I had been aware of Eric Whitacre’s virtual choirs in the past (with what has turned out to be a great stroke of foresight, Whitacre has been producing virtual choirs since 2009), but never felt motivated to participate. Stripped of its metaphysical charms, a choir in the virtual world would be only about the music. My contribution would be symbolic rather than substantial, I figured, due to the high number of participants (more than 8,000 singers from 120 countries participated in Whitacre’s fifth virtual choir). Realistically, no one except my roommates would hear my voice.

His signature has sixteenth notes. How could I say no?

But with the pandemic pushing us all to new levels of desperation, especially for entertainment, my attitude shifted to a resolute “Better than nothing.” I also felt like I had no license to complain about not being able to sing in choir unless I at least gave this whole virtual choir thing a try.

So when choir friends started emailing around the news that Eric was at it again, it was this any-singing-is-better-than-no-singing attitude that got me over the apathy ridge and onto Mr. Whitacre’s pleasantly designed Virtual Choir 6: Sing Gently landing page.

The Trough of Mediocrity

Although this was my first time participating in one of Eric Whitacre’s virtual choirs, I was not going in blind. I had been warned about the temptation for perfection that arises when a live choral purist ventures into recording for the first time.

When you’re able to see and hear yourself and only yourself, you become suddenly self-conscious of your visual and aural image. I had heard tales of singers who re-recorded ad nauseum only to end up feeling exhausted and frustrated at best, and in an existential crisis of their musical ability at worst.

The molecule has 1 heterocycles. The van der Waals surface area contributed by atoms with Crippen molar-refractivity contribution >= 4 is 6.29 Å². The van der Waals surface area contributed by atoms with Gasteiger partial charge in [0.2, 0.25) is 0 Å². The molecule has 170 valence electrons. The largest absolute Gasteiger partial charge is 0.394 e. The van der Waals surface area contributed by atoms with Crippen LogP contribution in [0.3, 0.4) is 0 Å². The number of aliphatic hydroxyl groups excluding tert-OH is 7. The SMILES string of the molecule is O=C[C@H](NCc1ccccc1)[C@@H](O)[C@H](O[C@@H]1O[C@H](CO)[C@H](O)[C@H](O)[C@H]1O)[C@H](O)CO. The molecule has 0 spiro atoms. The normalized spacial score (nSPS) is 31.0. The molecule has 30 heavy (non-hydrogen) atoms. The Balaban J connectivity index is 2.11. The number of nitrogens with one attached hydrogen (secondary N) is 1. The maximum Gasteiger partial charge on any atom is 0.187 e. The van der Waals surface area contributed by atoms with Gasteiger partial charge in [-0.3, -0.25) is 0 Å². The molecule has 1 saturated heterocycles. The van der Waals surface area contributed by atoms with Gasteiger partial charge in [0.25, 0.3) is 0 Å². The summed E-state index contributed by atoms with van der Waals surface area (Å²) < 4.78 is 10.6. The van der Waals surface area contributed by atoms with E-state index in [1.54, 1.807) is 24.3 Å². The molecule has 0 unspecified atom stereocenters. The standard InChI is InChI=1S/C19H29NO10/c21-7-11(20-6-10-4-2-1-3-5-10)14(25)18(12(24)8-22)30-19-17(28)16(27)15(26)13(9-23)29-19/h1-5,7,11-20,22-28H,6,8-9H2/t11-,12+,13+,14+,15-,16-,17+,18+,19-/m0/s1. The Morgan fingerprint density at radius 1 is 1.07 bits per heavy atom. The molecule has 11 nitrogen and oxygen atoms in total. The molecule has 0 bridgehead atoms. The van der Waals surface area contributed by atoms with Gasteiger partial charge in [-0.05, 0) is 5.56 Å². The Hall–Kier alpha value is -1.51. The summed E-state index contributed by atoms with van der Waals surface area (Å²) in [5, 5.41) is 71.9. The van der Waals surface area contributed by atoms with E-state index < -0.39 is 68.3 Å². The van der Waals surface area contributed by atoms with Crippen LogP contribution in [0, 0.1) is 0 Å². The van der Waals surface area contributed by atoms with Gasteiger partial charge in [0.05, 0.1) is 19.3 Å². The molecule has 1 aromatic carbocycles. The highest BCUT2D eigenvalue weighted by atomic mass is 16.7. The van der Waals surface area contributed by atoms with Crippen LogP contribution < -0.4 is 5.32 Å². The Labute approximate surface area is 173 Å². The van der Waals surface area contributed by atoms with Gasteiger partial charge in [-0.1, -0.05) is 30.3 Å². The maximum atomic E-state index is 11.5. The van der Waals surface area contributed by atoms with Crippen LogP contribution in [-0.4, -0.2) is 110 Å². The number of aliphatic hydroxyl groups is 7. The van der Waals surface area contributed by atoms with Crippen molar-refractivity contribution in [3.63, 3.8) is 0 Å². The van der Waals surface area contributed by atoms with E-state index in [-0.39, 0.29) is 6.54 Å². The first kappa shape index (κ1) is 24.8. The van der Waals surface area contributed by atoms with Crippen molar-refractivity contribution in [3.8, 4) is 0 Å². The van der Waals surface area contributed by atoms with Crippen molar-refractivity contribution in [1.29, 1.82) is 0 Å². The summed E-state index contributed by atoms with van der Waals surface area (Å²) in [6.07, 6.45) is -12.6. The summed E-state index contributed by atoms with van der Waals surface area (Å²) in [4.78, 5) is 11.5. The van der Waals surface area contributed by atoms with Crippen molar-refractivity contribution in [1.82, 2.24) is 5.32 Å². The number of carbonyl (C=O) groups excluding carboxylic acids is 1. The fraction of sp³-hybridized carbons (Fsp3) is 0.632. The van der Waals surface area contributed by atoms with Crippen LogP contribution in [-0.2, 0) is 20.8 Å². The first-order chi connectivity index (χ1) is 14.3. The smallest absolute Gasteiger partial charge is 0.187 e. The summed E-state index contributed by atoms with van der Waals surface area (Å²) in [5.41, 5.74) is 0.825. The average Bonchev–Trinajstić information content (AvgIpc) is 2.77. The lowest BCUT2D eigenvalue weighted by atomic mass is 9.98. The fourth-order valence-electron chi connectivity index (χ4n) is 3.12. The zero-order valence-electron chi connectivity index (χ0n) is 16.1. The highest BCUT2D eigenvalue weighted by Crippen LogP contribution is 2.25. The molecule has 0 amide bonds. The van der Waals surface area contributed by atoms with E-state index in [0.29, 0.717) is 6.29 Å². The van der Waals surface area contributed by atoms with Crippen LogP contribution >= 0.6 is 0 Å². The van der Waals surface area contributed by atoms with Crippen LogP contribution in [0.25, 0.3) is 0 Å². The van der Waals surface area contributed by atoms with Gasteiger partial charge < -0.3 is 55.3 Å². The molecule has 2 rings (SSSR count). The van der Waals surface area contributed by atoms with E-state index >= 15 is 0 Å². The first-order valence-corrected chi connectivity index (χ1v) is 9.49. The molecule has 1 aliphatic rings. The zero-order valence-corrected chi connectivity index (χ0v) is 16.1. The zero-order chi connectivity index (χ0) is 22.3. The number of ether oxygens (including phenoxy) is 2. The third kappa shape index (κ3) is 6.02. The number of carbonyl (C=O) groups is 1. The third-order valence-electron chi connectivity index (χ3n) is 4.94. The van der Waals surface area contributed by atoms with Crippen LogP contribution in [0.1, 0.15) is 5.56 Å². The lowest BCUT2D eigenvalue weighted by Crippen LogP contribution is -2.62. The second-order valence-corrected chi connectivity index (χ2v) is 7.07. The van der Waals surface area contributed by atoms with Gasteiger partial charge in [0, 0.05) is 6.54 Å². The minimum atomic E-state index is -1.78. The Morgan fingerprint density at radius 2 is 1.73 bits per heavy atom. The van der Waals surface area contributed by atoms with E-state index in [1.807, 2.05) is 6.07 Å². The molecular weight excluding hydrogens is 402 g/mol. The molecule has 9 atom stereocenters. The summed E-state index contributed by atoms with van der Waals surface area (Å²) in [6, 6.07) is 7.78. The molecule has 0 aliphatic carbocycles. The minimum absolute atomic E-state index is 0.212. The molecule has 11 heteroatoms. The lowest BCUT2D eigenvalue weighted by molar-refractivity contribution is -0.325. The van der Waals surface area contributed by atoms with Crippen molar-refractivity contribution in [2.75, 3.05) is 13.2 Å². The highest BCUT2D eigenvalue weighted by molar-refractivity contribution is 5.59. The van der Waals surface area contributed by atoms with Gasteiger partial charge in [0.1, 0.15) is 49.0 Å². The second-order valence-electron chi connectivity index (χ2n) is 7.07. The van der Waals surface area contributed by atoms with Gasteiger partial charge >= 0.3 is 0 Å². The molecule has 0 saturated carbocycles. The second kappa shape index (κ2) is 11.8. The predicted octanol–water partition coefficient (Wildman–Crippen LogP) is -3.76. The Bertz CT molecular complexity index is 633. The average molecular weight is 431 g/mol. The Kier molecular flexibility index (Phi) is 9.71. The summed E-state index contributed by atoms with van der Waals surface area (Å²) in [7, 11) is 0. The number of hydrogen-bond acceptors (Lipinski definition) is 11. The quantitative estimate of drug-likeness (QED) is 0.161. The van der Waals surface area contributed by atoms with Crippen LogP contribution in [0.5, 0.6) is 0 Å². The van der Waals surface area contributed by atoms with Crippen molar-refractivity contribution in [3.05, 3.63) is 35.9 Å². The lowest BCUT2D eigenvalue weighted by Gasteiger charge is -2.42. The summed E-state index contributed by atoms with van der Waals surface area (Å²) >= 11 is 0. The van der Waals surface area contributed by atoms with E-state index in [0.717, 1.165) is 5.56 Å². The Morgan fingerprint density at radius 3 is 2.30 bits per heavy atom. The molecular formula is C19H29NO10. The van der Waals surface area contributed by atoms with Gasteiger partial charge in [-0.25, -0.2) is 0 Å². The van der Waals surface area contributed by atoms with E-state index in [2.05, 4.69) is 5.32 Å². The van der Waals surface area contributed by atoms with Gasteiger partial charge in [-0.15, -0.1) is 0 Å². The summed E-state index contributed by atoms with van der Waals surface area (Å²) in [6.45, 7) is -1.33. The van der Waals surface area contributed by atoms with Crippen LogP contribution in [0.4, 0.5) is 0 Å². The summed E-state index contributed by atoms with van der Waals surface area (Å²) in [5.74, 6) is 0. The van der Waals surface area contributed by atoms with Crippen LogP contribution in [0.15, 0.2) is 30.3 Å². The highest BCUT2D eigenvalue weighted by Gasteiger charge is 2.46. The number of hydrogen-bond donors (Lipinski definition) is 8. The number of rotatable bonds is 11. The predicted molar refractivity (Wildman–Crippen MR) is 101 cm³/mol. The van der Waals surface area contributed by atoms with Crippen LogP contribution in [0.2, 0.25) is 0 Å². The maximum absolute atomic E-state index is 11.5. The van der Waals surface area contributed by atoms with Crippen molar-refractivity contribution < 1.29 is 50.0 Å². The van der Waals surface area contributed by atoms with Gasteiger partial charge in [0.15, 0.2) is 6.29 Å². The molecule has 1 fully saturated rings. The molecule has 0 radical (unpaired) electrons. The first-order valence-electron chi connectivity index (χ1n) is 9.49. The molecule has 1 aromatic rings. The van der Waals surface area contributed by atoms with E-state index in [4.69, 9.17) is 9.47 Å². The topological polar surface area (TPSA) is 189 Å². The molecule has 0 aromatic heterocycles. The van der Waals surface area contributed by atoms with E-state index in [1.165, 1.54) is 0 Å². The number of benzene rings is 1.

I was determined to avoid this, and to a large extent, I managed to do so. My secret? Sheer willpower and knowledge of the trough of mediocrity, the idea that increasing effort doesn’t always lead proportionally to increasing quality of output.

Source: University of Virginia Dept of Computer Science (https://www.cs.virginia.edu/~evans/paradise/time/)

However, I couldn’t avoid noticing three rather unpleasant things about my singing that came to light:

A screenshot from my submission video
(10 points to anyone who can identify the vowel I’m singing!)
  • My mouth opens sideways! That’s right (see photo). I realized for the first time by watching a close-up video of myself singing that my jaw is asymmetrical. Not much to be done about that, at least not in a time without orthodontic visits.
  • My “s” sounds are strangely high-frequency in a way that I feel doesn’t match the rest of my voice.
  • The way I raise my eyebrows makes me look more distressed than happy when I sing.

As with many great artistic feats, operational logistics are a significant portion of the time and effort spent.